The Church of England: The Bible Firmly Shut

On top of the imposing pulpit at Lancaster Priory is a Bible mounted by the St Edward’s crown. This represents the monarchy and the machinery of the British state. Our Protestant culture and constitution rests upon the Bible. The Church of England is the state church, established by law. This is the official interpretation.

I was there this week, wandering about, watching the staff prepare for a wedding. The symbol atop the pulpit is rather more meaningful, I thought, and a fitting picture of current Anglicanism.

The crown is not just resting upon the Bible, its weight keeps it shut. The St Edward’s Crown is so heavy, the Queen has only worn it once, at her Coronation, 64 years ago today. All the official photographs show her wearing the second, lighter crown, the Imperial State, clad with diamonds and jewels. It’s definitely the former that sits upon the closed Bible at Lancaster.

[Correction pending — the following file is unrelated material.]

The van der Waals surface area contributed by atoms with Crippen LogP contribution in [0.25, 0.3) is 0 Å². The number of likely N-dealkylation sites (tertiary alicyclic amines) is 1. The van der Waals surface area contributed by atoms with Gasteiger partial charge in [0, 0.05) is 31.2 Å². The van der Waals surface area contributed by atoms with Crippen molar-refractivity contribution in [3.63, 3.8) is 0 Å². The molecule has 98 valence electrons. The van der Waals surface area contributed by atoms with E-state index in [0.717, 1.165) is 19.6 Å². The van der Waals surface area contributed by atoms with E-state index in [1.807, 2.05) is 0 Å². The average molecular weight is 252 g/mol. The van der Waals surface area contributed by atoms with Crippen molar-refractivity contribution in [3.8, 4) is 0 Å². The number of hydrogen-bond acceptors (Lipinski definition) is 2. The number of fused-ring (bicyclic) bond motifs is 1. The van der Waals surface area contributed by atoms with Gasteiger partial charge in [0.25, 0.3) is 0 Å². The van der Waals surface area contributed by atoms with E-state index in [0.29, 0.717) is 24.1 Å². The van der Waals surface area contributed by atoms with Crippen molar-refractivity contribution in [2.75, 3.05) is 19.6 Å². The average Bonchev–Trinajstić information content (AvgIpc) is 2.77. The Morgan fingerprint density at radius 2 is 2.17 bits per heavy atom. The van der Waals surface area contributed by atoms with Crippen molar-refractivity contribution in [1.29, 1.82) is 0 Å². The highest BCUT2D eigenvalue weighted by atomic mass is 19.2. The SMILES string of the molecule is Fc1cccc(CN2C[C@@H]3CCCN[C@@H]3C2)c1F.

The Church of England has the Bible, but it is weighed shut by the heaviness of tradition, the state or the latest trends. For example, I read a recent sermon of the Vicar of Lancaster’s, the Revd Chris Newlands. He refers to the raising of Lazarus, in John’s gospel, and suggests that the application of this amazing miracle of ‘coming out of the tomb’ is for LGBTQ people ‘to come out’. This church has the Bible, but it’s weighted shut by the vicar’s determination to dance to the prevailing wind. This is a sermon which successive governments and all good liberals could heartily endorse.

Similarly, if the Church of England must alter is form of worship, it must receive the approval of Parliament. The Prime Minister selects its archbishops and it is in many areas just a social service, bereft of spiritual power. Yes, it has the Bible, but its weighted down, firmly shut. There are also so many other important books beloved by Anglicans- prayer books, lectionaries, tomes of cannon law- that the Bible could be mistaken for just one of a number of significant items in the library. 

There are many Anglican parishes in which scripture is open and cherished, and many Congregational chapels that pay lip service and nothing more. Yet I thank God, at Martin Top, the Bible has no crown weighing it down, pushing closed its living pages and lively oracles.